The federal government has declared the nation's second offshore wind zone off the Hunter coast but significantly reduced its size and pushed it further away from shore.
Climate Change and Energy Minister Chris Bowen will announce on Wednesday that the declared zone for power-generating wind turbines will cover 1800 square kilometres from Port Stephens to Swansea, 1000 square kilometres smaller than the zone proposed in February.
The declared area will start 20 kilometres from the coast at Port Stephens, about 9km further offshore than first proposed, and more than 35km from the coast at Swansea.
The Central Coast section of the zone off Norah Head, which was 10km from shore and drew criticism from residents for being too close, has been removed from the proposal.
The zone's energy-generating potential has shrunk from 8 gigawatts to 5 gigawatts.
The government said the zone's smaller footprint balanced the views of the community, industry and sea users and would "enable continued safe management of shipping and other sea industries".
The height of the floating wind turbines will be capped at 260 metres to address aviation safety, and both the proposed and final zones have accommodated a Department of Defence request for a 46km exclusion zone around Williamtown RAAF base.
Mr Bowen said the declaration of the Hunter zone was another big step towards Australia reaping the "huge" benefits of offshore wind.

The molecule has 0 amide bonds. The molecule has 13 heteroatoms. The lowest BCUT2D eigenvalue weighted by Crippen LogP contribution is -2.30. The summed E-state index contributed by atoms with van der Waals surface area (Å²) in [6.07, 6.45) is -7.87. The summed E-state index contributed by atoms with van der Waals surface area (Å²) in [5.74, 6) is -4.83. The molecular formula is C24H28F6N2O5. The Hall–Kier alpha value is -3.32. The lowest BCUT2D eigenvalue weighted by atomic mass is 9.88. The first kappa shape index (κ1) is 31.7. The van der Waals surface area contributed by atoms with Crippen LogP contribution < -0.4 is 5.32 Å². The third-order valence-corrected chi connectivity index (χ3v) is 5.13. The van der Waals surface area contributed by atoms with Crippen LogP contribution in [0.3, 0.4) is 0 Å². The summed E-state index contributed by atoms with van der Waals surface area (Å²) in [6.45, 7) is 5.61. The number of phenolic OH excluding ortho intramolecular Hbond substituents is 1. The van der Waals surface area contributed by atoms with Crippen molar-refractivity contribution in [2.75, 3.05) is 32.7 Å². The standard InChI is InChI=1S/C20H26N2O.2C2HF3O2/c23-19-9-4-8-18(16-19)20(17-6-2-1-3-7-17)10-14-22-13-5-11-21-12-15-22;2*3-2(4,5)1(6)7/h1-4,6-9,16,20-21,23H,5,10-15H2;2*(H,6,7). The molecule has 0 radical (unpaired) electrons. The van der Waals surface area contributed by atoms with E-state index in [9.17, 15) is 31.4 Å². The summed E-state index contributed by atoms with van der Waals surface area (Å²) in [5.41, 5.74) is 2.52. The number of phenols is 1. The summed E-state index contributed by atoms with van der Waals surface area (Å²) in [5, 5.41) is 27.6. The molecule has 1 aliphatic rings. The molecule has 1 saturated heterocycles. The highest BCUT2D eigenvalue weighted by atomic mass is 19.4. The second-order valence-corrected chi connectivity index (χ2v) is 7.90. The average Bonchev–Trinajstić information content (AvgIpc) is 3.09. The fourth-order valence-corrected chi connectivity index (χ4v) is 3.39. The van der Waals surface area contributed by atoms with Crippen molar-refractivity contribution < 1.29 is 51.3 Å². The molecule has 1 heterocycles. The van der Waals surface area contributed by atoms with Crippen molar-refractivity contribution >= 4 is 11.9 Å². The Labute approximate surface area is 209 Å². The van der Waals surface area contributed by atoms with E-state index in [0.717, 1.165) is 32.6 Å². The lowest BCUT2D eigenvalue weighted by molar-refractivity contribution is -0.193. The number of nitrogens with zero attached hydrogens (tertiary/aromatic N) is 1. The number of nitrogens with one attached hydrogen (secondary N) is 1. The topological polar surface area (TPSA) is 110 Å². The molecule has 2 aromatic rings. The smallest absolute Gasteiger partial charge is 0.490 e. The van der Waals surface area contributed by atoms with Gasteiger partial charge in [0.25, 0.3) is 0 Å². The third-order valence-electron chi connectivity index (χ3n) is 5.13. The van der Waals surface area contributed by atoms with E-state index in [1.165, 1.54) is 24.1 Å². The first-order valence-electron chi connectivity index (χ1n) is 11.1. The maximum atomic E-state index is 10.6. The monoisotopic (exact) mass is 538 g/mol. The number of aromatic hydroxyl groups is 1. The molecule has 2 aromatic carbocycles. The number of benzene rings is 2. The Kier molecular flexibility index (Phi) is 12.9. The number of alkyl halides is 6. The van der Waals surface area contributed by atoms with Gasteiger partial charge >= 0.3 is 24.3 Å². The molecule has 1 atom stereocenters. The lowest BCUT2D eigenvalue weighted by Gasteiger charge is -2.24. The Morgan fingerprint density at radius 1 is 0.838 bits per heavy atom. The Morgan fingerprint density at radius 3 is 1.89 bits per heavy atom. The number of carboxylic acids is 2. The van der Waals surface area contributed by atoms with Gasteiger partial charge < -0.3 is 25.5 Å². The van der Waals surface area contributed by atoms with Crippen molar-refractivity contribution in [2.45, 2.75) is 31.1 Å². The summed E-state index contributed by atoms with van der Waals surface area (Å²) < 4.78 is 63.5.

"The Hunter is undergoing significant economic change, and the prospect of creating new job opportunities for decades to come through a new offshore wind industry is a game-changer," he said.
"Today's declaration opens the door for a new industry in the Hunter which could create over 3000 construction jobs and another 1560 ongoing jobs."
The government received 1900 submissions, including more than 700 from the Central Coast, during two months of community consultation.
The Maritime Union of Australia, Mining and Energy Union and Electrical Trades Union had urged the government to grow the proposed zone by 30 per cent and stretch it south to Terrigal.
The unions wanted more of the turbines to be fixed to the ocean floor in shallow water to speed up construction and reduce costs.
At least eight Australian and international companies, including Origin Energy, BlueFloat, Oceanex and Energy Estate, have shown interest in developing wind farms in the Hunter zone.
Some proponents had called for the proposed zone to double in size.
Business Hunter's submission on the proposal called for the declared area to be "as vast as practical" and for a streamlined approval process.
The National Offshore Petroleum Titles Administrator will open applications for feasibility licences from August 8 to November 14.
The licences will give proponents exclusive rights to parts of the zone for seven years to help attract investors and prepare environmental assessments.
The Hunter's wind turbines will float in deep water, unlike in the nation's first declared wind zone off Gippsland in Victoria, where turbines will be planted in the sea bed closer to shore.
Competition for licences in the Hunter zone could be intense, especially if industry heavyweights such as Shell, Macquarie and Danish firm Orsted miss out on licences in Gippsland.
The government estimates the Hunter's declared zone will generate enough electricity to power 4.2 million homes if fully developed.
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